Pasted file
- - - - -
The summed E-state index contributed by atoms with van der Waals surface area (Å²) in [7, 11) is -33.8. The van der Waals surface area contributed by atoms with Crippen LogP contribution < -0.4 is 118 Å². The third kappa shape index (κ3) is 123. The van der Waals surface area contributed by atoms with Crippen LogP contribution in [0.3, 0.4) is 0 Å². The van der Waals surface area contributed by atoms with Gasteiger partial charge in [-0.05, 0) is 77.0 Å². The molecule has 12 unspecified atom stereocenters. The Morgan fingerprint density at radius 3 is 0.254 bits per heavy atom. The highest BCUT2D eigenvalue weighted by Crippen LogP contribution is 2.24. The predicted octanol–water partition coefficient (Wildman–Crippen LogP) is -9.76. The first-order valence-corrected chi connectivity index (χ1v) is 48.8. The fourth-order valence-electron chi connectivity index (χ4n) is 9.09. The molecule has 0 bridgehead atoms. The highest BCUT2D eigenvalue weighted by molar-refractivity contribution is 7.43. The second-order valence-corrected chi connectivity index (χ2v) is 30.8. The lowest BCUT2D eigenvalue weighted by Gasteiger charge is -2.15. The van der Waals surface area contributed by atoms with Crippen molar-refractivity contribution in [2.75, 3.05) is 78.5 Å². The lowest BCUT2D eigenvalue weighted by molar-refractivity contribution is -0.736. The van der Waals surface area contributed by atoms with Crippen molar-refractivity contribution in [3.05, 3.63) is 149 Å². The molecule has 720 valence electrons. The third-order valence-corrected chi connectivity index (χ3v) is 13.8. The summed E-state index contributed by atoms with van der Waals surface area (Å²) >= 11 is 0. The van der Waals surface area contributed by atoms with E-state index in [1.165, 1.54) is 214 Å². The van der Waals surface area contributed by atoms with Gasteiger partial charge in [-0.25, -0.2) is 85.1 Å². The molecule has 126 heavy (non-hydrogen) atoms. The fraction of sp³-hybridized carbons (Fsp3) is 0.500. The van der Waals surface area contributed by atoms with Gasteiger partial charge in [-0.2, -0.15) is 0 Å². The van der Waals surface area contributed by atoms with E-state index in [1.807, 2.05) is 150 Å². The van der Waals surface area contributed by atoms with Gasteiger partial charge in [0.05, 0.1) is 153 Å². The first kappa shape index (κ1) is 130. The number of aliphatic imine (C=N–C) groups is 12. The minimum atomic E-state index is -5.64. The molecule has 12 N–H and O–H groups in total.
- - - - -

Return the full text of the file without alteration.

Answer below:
The summed E-state index contributed by atoms with van der Waals surface area (Å²) in [7, 11) is -33.8. The van der Waals surface area contributed by atoms with Crippen LogP contribution < -0.4 is 118 Å². The third kappa shape index (κ3) is 123. The van der Waals surface area contributed by atoms with Crippen LogP contribution in [0.3, 0.4) is 0 Å². The van der Waals surface area contributed by atoms with Gasteiger partial charge in [-0.05, 0) is 77.0 Å². The molecule has 12 unspecified atom stereocenters. The Morgan fingerprint density at radius 3 is 0.254 bits per heavy atom. The highest BCUT2D eigenvalue weighted by Crippen LogP contribution is 2.24. The predicted octanol–water partition coefficient (Wildman–Crippen LogP) is -9.76. The first-order valence-corrected chi connectivity index (χ1v) is 48.8. The fourth-order valence-electron chi connectivity index (χ4n) is 9.09. The molecule has 0 bridgehead atoms. The highest BCUT2D eigenvalue weighted by molar-refractivity contribution is 7.43. The second-order valence-corrected chi connectivity index (χ2v) is 30.8. The lowest BCUT2D eigenvalue weighted by Gasteiger charge is -2.15. The van der Waals surface area contributed by atoms with Crippen molar-refractivity contribution in [2.75, 3.05) is 78.5 Å². The lowest BCUT2D eigenvalue weighted by molar-refractivity contribution is -0.736. The van der Waals surface area contributed by atoms with Crippen molar-refractivity contribution in [3.05, 3.63) is 149 Å². The molecule has 720 valence electrons. The third-order valence-corrected chi connectivity index (χ3v) is 13.8. The summed E-state index contributed by atoms with van der Waals surface area (Å²) >= 11 is 0. The van der Waals surface area contributed by atoms with E-state index in [1.165, 1.54) is 214 Å². The van der Waals surface area contributed by atoms with Gasteiger partial charge in [-0.25, -0.2) is 85.1 Å². The molecule has 126 heavy (non-hydrogen) atoms. The fraction of sp³-hybridized carbons (Fsp3) is 0.500. The van der Waals surface area contributed by atoms with Gasteiger partial charge in [-0.2, -0.15) is 0 Å². The van der Waals surface area contributed by atoms with E-state index in [1.807, 2.05) is 150 Å². The van der Waals surface area contributed by atoms with Gasteiger partial charge in [0.05, 0.1) is 153 Å². The first kappa shape index (κ1) is 130. The number of aliphatic imine (C=N–C) groups is 12. The minimum atomic E-state index is -5.64. The molecule has 12 N–H and O–H groups in total.